Bus drivers' race ends in death of professor
The Philippines presidential palace has ordered a crackdown on reckless bus drivers after a highly-respected professor was killed when a street race between two buses ended when one collided with the taxi in which she was a passenger.
The government put up a 100,000 pesos (HK$17,998) reward for the arrest of a bus driver and conductor who fled on foot after the collision that killed Lourdes Estella-Simbulan, 53, a journalism professor at a university in the Philippines.
Friday's accident occurred on Commonwealth Avenue in Quezon city, commonly known as the 'killer highway' for its high accident rate. It has a 60km/h speed limit.
'There are two buses here. One sideswiped the side mirror,' Metropolitan Manila Development Authority (MMDA) chairman Francis Tolentino said. 'Another rammed the back of the taxi cab.'
The government has suspended operations of bus owner Universal Guiding Star Bus Lines Corp. The whereabouts or the name of the other bus company was not known.
Deputy presidential spokeswoman Abigail Valte said President Benigno Aquino had called for 'severe measures' imposed against drivers who violated traffic rules. Days before the accident, the president had launched a 10-year road safety action plan.
Simbulan's husband, Roland, said yesterday that the bus company told him it would foot all funeral expenses, but he refused their offer.
He recalled the last thing his wife told him, on Friday the 13th. As usual, she had shared with him her horoscope. 'Something will happen today that is ... life-changing.'
He expressed the hope that her death would cause 'the government [to] enforce its traffic rules more strictly, including against smoke-belchers'.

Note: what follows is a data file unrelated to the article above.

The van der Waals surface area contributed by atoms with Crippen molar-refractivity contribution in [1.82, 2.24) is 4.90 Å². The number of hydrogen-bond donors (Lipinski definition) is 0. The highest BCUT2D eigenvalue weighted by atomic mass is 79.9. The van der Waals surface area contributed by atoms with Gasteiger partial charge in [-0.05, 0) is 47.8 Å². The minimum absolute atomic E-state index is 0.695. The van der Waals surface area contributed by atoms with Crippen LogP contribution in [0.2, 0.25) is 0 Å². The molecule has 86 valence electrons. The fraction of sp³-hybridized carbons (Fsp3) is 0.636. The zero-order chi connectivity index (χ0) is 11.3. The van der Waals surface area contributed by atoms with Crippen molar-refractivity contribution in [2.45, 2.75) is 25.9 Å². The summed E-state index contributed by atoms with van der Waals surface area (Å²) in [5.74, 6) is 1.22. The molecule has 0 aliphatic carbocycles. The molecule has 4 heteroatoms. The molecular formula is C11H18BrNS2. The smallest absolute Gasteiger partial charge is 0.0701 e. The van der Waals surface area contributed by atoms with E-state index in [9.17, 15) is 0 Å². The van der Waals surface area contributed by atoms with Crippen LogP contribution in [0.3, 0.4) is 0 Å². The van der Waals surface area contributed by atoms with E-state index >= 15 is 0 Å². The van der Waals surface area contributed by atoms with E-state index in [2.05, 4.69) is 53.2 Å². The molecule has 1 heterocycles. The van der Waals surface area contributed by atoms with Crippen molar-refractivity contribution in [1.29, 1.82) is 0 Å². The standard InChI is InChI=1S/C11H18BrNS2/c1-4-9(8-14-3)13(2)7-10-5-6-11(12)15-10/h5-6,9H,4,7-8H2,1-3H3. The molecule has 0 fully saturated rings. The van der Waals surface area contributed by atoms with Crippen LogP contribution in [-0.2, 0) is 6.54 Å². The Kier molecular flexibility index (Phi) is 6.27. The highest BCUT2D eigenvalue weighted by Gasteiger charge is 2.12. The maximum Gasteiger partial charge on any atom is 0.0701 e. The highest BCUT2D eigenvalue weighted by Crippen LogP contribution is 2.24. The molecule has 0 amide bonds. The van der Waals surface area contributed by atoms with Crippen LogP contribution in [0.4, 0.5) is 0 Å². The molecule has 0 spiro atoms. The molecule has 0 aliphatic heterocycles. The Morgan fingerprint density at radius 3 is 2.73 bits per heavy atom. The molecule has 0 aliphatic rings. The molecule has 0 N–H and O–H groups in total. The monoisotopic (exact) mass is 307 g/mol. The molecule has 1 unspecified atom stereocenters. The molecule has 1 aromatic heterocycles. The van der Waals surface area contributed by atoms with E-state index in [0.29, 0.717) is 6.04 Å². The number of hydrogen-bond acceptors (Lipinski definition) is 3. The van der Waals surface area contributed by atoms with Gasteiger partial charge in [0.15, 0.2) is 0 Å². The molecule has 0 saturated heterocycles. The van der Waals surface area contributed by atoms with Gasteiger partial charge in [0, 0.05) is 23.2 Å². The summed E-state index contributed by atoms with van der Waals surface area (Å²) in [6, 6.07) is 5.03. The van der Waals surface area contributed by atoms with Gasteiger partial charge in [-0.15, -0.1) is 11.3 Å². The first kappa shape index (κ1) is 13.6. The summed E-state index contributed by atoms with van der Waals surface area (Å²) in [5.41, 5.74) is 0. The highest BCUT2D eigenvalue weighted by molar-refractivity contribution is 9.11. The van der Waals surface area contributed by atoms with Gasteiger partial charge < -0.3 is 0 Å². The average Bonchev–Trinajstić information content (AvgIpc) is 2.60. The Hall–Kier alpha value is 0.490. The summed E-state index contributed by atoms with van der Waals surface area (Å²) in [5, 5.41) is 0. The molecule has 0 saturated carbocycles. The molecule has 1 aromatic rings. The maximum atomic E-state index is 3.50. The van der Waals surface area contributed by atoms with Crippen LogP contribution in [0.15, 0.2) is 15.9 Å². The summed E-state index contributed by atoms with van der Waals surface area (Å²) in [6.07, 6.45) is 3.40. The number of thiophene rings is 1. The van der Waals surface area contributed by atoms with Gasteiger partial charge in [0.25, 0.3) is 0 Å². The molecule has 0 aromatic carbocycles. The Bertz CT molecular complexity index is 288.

The nation's capital has numerous traffic safety laws which are hardly implemented, concluded a 2007 Asian Development Bank study.
The same study noted the under-reporting of traffic accidents. Grim statistics show that from January to May 2009 alone, MMDA recorded that buses were involved in 10 accidents daily or 300 monthly.
Advocates of traffic safety blamed the proliferation of buses (some 3,600 in all), ill-trained and undisciplined drivers paid low wages and the seeming ability of bus operators to escape criminal liability.
Residents of the mega-city of 15 million people have largely accepted that in Manila, commuting means death far too often.
Dr Shin Young-soo, World Health Organisation regional director for the Western Pacific, said last week that 'many countries see traffic accidents as an inevitable part of everyday life, but they're not. These ... are predictable and can often be prevented.'
Known in the industry as Chit Estella, she was managing editor of The Manila Times, and was a board trustee of Vera Files, a group of investigative journalists.